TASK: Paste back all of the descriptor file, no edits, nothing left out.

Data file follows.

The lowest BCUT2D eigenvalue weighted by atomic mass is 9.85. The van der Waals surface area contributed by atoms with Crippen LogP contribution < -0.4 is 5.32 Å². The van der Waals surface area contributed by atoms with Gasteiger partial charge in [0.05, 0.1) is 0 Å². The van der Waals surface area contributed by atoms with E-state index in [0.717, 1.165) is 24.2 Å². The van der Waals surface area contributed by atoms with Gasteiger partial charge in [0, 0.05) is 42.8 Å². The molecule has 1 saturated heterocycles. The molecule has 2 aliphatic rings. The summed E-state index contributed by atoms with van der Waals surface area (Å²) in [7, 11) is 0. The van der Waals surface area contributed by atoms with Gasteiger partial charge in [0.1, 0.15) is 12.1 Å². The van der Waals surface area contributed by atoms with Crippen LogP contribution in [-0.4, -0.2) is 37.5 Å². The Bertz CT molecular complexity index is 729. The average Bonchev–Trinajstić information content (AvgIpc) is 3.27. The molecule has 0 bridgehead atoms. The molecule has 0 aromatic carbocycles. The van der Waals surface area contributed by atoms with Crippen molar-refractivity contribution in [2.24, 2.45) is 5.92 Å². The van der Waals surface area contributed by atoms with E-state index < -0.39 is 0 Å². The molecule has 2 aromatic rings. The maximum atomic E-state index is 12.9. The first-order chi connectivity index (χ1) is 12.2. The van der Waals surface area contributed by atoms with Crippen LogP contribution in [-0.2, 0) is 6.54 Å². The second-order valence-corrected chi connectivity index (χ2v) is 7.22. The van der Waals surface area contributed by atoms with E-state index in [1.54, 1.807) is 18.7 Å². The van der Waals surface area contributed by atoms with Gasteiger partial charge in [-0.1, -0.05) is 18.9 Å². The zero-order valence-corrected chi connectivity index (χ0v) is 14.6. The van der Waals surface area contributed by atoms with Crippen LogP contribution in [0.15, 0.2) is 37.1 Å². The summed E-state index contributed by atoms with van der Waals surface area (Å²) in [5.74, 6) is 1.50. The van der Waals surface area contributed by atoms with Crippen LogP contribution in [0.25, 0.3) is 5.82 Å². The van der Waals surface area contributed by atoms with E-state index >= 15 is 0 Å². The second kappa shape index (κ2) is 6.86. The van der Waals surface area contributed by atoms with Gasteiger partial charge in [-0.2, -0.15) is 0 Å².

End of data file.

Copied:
The lowest BCUT2D eigenvalue weighted by atomic mass is 9.85. The van der Waals surface area contributed by atoms with Crippen LogP contribution < -0.4 is 5.32 Å². The van der Waals surface area contributed by atoms with Gasteiger partial charge in [0.05, 0.1) is 0 Å². The van der Waals surface area contributed by atoms with E-state index in [0.717, 1.165) is 24.2 Å². The van der Waals surface area contributed by atoms with Gasteiger partial charge in [0, 0.05) is 42.8 Å². The molecule has 1 saturated heterocycles. The molecule has 2 aliphatic rings. The summed E-state index contributed by atoms with van der Waals surface area (Å²) in [7, 11) is 0. The van der Waals surface area contributed by atoms with Gasteiger partial charge in [0.1, 0.15) is 12.1 Å². The van der Waals surface area contributed by atoms with Crippen LogP contribution in [-0.4, -0.2) is 37.5 Å². The Bertz CT molecular complexity index is 729. The average Bonchev–Trinajstić information content (AvgIpc) is 3.27. The molecule has 0 bridgehead atoms. The molecule has 0 aromatic carbocycles. The van der Waals surface area contributed by atoms with Crippen molar-refractivity contribution in [2.24, 2.45) is 5.92 Å². The van der Waals surface area contributed by atoms with E-state index < -0.39 is 0 Å². The molecule has 2 aromatic rings. The maximum atomic E-state index is 12.9. The first-order chi connectivity index (χ1) is 12.2. The van der Waals surface area contributed by atoms with Crippen LogP contribution in [-0.2, 0) is 6.54 Å². The second-order valence-corrected chi connectivity index (χ2v) is 7.22. The van der Waals surface area contributed by atoms with E-state index in [1.54, 1.807) is 18.7 Å². The van der Waals surface area contributed by atoms with Gasteiger partial charge in [-0.1, -0.05) is 18.9 Å². The zero-order valence-corrected chi connectivity index (χ0v) is 14.6. The van der Waals surface area contributed by atoms with Crippen LogP contribution in [0.15, 0.2) is 37.1 Å². The summed E-state index contributed by atoms with van der Waals surface area (Å²) in [5.74, 6) is 1.50. The van der Waals surface area contributed by atoms with Crippen LogP contribution in [0.25, 0.3) is 5.82 Å². The van der Waals surface area contributed by atoms with E-state index >= 15 is 0 Å². The second kappa shape index (κ2) is 6.86. The van der Waals surface area contributed by atoms with Gasteiger partial charge in [-0.2, -0.15) is 0 Å².